Photo: When disasters strike – like floods, tsunamis, earthquakes or cyclones – they can cause, not just human suffering, but financial damage. Using well-crafted Disaster Risk Financing and Insurance (DRFI) instruments can help ease the impact of a potential financial catastrophe. Credit: World Bank Photo Collection.
When Tropical Storm Sendong battered the Philippines in late 2011, catastrophic flash floods claimed more than 1,200 lives and damaged over 50,000 houses. In addition to the human suffering, disasters like this often have a devastating effect on the budget of vulnerable countries, leading to the reallocation of scarce resources away from development programs to recovery and reconstruction. Governments also need immediate resources for rapid response to minimize post-disaster impacts.
But the Philippines had taken steps to prepare against such disasters. Just months before Sendong made landfall on the island of Mindanao, the government signed a US$500 million contingent credit line with the World Bank. This provided immediate access to liquidity to help finance emergency response and recovery operations.
Yet questions remain about financial protection strategies and instruments such as this contingent credit in the Philippines. For example: Does a government need to establish prior rules for post-disaster expenditure, or does it otherwise risk a slow and poorly targeted response with low impact on poverty and developmental outcomes? Was contingent credit the most appropriate instrument to finance this risk, or should other instruments, such as insurance, have been considered instead of or in addition to it? And fundamentally: Is disaster risk financing and insurance (DRFI) a cost-effective way of reducing (expected) poverty and improving (expected) developmental outcomes?
“Every two seconds, across the world, an area of forest the size of a football field is clear-cut by illegal loggers.” This is not the work of poor people trying to find wood to cook a few grains of rice to sustain life. No. This is the work of the illegal logging mafia - aided and abetted by corrupt government officials - from forest rangers to ministers of government. They do this for greed and with the arrogance of those who have no fear of arrest or prosecution.
The plight of refugees is in the news all the time, mostly as a result of war. But recently, I saw a post in Dot Earth, a New York Times blog, about a documentary called Climate Refugees. It suggests that climate change will lead to massive refugee problems, mainly as a result of flooding. Disasters in New Orleans, Bangladesh and Myanmar offer a glimpse of what might come.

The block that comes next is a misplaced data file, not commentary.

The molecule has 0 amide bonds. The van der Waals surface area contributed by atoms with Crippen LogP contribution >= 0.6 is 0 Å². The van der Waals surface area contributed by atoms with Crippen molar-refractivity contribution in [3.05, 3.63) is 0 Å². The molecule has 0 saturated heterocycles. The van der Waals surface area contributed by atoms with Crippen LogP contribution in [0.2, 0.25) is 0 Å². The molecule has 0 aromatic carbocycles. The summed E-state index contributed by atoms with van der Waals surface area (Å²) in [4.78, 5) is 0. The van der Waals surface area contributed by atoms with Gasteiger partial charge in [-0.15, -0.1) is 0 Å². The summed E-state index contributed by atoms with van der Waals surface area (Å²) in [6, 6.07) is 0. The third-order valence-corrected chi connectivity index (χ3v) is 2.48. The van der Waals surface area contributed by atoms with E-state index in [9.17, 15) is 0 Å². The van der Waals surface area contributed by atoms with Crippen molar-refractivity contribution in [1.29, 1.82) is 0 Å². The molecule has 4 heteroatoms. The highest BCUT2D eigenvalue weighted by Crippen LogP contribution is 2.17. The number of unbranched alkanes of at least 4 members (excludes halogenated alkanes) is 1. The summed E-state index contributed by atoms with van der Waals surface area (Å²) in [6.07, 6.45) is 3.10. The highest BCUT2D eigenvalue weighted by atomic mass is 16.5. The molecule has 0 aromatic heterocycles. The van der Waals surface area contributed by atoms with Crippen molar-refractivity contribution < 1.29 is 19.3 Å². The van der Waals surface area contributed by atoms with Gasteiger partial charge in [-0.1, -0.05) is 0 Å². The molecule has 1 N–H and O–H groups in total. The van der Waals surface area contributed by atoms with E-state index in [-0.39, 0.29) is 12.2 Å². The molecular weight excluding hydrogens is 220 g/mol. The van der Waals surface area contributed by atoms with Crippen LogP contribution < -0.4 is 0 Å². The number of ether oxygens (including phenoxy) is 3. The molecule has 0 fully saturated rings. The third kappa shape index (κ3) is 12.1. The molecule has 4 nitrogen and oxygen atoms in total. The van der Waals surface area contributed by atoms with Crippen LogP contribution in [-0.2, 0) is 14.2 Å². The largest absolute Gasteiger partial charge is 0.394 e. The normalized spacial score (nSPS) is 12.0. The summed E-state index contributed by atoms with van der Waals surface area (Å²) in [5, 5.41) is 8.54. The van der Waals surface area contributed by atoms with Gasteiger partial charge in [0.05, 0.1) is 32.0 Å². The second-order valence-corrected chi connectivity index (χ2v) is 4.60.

A few years ago I had the pleasure of swimming in a big, heated pool. Outdoors. In winter. It sounds like an unaffordable luxury, and in most places, it is. But in Iceland, you can swim all year round in geothermal swimming pools. Iceland sits on the boundary of the Eurasian and North American tectonic plates, which are slowly pulling apart, giving it extraordinary geothermal resources. Besides year-round outdoor swimming, this renewable resource provides heat, hot water, and electricity.
I recently stumbled across an interesting article in the May 26 issue of The Economist, which argues that human impact on the planet is so immense that we have ushered in a new geological age, which they call the Anthropocene: the age of man.
Low-carbon FDI in areas such as renewables, recycling and low-carbon technology manufacturing is already large (some $90 billion in 2009), but its potential is huge. This is one of the conclusions of UNCTAD’s 2010 World Investment Report, released last month. The report is the most recent in an annual series exploring the latest trends and prospects for FDI flows and recent policy changes, and also offers a deeper analysis of a topically relevant issue of the day.
The weekend in Copenhagen was characterized by a plunging thermometer outside - forcing demonstrators to wrap up ever warmer on the streets of the city. Inside the Bella Center, a whole new set of people have arrived, just as negotiations enter into in a fragile state. The second week is VIP week, and so we add around 200 limousines to the general melee.
But there is good news: huddled in various hotels and echoing "offices" in the delegation portakabins, national actions are being readied irrespective in some ways of the agreement reached.
So now the drama really starts ratcheting up inside and out of the
Bella Center in Copenhagen. Outside in the kind of biting cold that
reminds you of standing (before stadium seating) in a fourth division
football match on a Saturday afternoon as a kid, thousands of people
are massing to march on the center - they say 50,000 and on the TV
screen it looks like it could be.
Inside, the entrenched positions see no sign of budging yet and the
negotiations are poised for the second week, normally characterized by
A strange day in Copenhagen today. More and more people arriving and the building and the incredibly generous and helpful Danes straining to cope. The Bella Center beginning to look like a scene from a science fiction movie where the whole of humanity takes off from earth into some kind of space vehicle. The rumor, counter rumor, the side shows, the side events, the spontaneous demonstrations in the corridors, the more planned but no less emotional demonstrations by delegations in the plenary and working groups: is there life outside?